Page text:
The death toll associated with a listeria outbreak in cantaloupes increased to 21 on Friday with infections being reported in at least two dozen states, according to U.S. officials.

The Centers for Disease Control and Prevention received reports of 21 deaths as of 9 a.m. Eastern Time on October 6.

There were 5 in Colorado, 1 in Indiana, 2 in Kansas, 1 in Maryland, 1 in Missouri, 1 in Nebraska, 5 in New Mexico, 1 in New York, 1 in Oklahoma, 2 in Texas, and 1 in Wyoming. In addition, one woman pregnant at the time of illness had a miscarriage.

Since the cantaloupe recall was announced by Jensen Farms on September 14, a total of 109 persons have been infected with any of the four outbreak-associated strains of Listeria, according to the CDC report.

The CDC warned that more ill persons may be reported because of the time lag between diagnosis and laboratory confirmation and also because up to 2 months can elapse between eating contaminated food and developing listeriosis.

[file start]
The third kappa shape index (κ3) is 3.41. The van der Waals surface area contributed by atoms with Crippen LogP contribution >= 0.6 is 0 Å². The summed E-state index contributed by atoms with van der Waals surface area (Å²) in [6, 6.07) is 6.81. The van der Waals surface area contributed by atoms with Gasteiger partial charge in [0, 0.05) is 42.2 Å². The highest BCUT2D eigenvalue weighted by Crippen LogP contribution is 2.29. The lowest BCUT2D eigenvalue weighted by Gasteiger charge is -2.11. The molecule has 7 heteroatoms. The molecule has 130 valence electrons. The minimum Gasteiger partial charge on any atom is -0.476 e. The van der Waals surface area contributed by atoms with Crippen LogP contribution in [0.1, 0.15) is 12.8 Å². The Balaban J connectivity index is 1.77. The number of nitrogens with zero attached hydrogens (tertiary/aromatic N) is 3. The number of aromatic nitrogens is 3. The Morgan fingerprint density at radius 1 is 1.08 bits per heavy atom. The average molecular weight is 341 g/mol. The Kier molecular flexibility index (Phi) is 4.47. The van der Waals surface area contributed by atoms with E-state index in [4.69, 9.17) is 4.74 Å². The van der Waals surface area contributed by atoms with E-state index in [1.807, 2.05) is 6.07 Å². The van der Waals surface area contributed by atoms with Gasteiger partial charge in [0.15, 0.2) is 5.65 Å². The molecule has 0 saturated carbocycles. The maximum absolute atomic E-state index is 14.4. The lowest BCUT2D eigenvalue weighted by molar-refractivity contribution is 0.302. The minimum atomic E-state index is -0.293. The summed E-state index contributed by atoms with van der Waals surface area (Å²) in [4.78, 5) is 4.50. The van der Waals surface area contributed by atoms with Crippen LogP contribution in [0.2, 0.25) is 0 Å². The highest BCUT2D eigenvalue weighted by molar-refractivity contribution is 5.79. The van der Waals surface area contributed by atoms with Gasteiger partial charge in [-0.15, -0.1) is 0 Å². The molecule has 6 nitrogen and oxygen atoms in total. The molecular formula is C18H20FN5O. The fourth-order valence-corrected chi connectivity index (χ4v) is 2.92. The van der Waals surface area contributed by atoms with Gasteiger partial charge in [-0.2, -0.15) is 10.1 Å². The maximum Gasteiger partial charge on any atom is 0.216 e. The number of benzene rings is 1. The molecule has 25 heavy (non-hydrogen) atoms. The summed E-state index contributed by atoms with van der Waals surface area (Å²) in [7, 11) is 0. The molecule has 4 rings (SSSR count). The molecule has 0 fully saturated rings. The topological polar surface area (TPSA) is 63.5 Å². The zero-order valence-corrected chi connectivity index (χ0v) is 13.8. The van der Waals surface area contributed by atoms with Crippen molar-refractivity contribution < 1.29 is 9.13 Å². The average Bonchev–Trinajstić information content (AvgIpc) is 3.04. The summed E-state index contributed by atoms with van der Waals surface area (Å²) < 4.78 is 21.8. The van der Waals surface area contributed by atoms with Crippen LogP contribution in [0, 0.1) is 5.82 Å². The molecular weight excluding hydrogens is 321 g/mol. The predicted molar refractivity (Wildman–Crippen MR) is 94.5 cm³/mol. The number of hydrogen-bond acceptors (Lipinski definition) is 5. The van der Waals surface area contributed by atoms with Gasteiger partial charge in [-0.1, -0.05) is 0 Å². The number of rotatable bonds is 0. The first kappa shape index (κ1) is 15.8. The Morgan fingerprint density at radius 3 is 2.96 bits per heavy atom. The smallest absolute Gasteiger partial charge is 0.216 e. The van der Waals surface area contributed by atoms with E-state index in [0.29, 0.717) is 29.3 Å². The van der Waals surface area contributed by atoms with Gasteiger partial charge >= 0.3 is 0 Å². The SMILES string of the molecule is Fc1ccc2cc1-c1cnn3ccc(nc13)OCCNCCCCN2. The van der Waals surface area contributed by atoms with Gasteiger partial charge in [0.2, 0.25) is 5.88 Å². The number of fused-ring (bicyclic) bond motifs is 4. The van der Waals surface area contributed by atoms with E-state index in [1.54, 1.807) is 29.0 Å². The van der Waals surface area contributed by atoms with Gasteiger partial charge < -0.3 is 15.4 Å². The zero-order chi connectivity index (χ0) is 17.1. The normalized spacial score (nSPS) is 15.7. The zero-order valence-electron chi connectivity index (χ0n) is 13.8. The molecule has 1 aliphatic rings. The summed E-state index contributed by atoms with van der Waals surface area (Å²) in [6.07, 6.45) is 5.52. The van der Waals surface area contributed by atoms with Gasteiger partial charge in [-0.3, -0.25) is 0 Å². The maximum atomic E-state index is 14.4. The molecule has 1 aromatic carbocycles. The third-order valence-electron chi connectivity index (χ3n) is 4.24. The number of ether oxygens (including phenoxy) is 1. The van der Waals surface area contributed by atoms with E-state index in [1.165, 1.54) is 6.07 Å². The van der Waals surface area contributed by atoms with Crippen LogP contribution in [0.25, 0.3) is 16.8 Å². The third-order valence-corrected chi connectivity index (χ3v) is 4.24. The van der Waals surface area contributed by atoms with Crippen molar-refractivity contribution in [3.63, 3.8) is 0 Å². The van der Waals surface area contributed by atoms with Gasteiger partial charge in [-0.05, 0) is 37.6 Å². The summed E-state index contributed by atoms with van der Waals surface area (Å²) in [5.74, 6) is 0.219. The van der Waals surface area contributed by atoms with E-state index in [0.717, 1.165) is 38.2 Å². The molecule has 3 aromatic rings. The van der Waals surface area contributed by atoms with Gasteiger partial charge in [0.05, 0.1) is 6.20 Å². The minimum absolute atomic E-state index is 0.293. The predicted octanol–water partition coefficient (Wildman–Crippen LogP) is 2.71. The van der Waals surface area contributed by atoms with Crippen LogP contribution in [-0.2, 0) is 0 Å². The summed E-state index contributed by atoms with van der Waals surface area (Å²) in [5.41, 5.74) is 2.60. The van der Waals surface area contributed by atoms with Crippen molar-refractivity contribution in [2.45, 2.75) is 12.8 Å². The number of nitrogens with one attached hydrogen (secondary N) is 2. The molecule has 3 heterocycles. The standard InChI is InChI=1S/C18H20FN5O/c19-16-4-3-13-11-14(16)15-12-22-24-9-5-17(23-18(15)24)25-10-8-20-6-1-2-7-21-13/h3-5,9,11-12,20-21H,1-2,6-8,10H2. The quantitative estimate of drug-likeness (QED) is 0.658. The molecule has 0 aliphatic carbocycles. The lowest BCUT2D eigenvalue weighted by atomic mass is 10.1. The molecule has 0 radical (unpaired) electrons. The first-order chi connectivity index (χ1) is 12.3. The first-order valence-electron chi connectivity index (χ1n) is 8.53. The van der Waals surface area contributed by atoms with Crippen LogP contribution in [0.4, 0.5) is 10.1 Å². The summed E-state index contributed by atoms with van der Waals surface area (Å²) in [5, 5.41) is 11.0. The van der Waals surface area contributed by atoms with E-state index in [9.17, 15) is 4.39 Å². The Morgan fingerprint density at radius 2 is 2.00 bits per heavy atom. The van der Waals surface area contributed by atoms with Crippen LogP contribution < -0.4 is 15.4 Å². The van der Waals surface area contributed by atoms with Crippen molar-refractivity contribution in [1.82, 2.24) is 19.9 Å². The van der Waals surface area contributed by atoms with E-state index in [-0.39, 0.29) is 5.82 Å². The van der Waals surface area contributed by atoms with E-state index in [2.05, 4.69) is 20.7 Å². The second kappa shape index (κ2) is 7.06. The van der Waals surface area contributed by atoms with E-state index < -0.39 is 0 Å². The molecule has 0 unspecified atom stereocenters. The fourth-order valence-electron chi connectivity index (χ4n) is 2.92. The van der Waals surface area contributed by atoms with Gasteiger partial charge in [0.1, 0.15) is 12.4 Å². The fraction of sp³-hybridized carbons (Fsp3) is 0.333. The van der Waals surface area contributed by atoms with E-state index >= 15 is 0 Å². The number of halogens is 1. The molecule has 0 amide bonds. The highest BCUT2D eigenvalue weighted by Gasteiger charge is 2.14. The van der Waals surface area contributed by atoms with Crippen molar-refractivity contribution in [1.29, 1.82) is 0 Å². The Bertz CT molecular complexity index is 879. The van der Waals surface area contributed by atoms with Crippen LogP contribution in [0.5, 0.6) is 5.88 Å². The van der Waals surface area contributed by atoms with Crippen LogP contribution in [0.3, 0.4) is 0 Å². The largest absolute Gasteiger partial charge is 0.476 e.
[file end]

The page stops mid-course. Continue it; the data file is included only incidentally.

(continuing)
The CDC says cantaloupe that is not from Jensen Farms is safe to eat. If consumers aren’t sure about the origin of their cantaloupes, they should ask the stores that sold it to them, the CDC recommends. Cantaloupes from unknown sources should be thrown out.

Listeria is an organism that can cause serious and sometimes fatal infections in young children, frail or elderly people and others with weakened immune systems.

Pregnant women can suffer miscarriages and stillbirths if infected.